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Sonus Buys Treq Labs' SDN Portfolio for $10.1 Million

Sonus will combine the SDN technology with its SBC and policy offerings to give organizations the tools to create more programmable networks.

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Sonus Networks is spending $10.1 million for the software-defined networking products from Treq Labs, a move that will enable Sonus to expand what it offers service providers and enterprises that are looking to more quickly and easily manage their networks and provision services.

Sonus officials said they will combine the SDN offerings from Treq with the company's own session border control (SBC) and policy management technology to give organizations the tools they need to create more flexible, agile and programmable networks, which is becoming increasingly important as they deal with the growth of such network-intensive applications as video and unified communications (UC).

The deal with Treq closed Jan. 2.

In the past, network operators and enterprises have had to over-provision their networks in order to manage the congestion created by workloads, a practice that is costly and inefficient, according to Sonus CTO Kevin Riley.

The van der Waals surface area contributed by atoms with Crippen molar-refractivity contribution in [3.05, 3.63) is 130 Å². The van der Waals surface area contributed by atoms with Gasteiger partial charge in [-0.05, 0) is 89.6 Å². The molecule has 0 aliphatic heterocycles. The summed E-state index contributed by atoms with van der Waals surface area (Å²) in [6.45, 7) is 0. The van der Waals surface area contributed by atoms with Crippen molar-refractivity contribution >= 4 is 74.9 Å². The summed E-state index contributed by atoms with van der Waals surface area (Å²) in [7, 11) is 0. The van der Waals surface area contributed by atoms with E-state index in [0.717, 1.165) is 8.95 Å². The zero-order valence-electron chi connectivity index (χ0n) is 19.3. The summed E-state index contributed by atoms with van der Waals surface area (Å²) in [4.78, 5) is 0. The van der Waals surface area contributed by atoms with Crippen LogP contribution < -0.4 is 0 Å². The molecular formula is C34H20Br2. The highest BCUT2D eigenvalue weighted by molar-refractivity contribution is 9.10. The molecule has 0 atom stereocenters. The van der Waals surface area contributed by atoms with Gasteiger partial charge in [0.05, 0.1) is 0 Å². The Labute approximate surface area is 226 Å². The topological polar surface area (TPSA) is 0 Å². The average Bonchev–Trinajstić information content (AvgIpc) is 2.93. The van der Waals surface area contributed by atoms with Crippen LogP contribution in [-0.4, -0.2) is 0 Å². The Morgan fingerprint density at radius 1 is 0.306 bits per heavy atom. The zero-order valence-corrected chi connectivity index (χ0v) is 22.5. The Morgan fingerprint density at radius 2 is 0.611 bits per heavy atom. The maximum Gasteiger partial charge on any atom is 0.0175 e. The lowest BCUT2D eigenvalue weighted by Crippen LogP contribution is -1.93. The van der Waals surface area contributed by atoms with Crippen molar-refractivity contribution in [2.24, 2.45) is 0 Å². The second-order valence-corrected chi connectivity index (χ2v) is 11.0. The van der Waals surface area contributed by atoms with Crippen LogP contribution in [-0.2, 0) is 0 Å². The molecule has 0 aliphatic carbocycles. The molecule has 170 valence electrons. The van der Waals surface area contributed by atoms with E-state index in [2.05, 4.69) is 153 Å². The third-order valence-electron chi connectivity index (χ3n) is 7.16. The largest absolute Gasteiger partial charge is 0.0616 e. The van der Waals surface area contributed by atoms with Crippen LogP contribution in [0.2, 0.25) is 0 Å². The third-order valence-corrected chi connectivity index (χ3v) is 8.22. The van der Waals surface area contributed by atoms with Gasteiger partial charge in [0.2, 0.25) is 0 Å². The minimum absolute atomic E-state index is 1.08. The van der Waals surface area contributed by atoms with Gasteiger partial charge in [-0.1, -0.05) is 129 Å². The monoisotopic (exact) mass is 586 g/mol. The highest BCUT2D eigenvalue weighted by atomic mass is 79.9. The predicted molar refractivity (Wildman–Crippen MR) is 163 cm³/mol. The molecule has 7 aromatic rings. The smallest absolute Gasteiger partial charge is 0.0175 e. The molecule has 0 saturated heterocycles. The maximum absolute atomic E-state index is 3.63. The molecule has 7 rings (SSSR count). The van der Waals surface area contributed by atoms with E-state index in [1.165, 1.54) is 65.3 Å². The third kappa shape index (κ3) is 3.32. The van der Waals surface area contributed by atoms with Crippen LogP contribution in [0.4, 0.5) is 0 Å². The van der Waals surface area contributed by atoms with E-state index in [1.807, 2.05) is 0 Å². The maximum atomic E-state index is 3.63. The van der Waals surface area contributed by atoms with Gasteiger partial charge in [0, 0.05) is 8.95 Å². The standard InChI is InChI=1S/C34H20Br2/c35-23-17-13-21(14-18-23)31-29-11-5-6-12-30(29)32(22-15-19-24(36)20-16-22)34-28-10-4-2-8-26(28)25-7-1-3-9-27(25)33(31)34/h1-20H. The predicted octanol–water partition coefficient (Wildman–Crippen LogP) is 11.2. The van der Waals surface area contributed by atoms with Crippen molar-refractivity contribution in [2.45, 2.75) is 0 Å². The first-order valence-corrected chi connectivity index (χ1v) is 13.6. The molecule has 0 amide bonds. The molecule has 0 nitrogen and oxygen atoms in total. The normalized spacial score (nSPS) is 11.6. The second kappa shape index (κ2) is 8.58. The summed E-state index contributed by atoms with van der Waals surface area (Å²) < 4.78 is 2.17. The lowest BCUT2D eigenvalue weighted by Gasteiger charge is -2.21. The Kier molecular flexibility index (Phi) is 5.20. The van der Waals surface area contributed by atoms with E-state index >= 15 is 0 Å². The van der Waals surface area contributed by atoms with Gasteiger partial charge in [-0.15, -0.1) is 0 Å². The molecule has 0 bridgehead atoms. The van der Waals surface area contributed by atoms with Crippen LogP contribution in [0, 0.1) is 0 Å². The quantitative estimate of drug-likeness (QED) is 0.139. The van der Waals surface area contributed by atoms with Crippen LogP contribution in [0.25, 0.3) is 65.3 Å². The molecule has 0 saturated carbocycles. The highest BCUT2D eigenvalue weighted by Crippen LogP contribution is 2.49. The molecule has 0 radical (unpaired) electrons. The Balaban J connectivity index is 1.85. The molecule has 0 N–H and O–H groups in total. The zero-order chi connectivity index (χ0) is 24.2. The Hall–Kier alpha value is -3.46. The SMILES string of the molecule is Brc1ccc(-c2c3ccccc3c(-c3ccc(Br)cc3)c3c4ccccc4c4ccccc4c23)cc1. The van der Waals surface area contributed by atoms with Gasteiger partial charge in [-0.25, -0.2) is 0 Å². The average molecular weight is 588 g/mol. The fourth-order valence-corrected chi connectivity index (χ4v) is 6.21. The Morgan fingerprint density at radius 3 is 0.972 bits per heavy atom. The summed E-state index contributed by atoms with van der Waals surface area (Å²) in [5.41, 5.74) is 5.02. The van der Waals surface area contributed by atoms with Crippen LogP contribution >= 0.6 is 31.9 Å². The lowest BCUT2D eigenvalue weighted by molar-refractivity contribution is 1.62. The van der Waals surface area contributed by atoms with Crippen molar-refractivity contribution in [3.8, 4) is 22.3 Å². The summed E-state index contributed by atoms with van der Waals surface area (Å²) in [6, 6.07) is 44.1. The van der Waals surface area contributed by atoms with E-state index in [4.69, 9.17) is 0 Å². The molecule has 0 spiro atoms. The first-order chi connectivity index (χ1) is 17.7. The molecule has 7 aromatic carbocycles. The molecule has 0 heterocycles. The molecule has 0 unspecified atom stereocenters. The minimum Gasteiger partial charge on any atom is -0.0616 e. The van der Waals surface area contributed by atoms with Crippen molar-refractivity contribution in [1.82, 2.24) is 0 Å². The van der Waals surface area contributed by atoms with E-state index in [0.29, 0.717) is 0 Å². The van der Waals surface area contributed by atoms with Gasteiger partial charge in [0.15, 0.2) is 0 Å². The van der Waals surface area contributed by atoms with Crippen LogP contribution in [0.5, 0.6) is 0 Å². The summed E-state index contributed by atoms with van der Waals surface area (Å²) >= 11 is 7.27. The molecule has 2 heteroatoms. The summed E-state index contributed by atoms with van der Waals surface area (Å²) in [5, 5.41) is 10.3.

"This model is no longer economically feasible given the rapid increase in network bandwidth driven by video and UC," Riley said in a statement. "A solution is required which can deliver predictable behavior in an environment of congestion via intelligent network control and application-aware policies."

Treq's SDN offerings combine programmatic network control, awareness of the state of the network and application policy to ensure service-level agreements, he said. That dovetails well with the SBC and policy capabilities of Sonus' portfolio.

SDN and network-functions virtualization (NFV) enable organizations to remove the control plane and network tasks—such as load balancing and firewalls—from complex networking gear and put them into software that can run on low-cost commodity systems. The goal is to create networks that are easier to program and more affordable than traditional infrastructures.

"Our industry's transition to SDN is a strategic element to the selection criteria of both enterprise and service provider customers as they evaluate their future network architectures," Sonus President and CEO Ray Dolan said in a statement.

The Treq SDN technology will help network operators reduce costs through improved network utilization, automated provisioning, and faster service creation and deployment, and migrate from traditional networks to a network-as-a-service model, according to Sonus officials.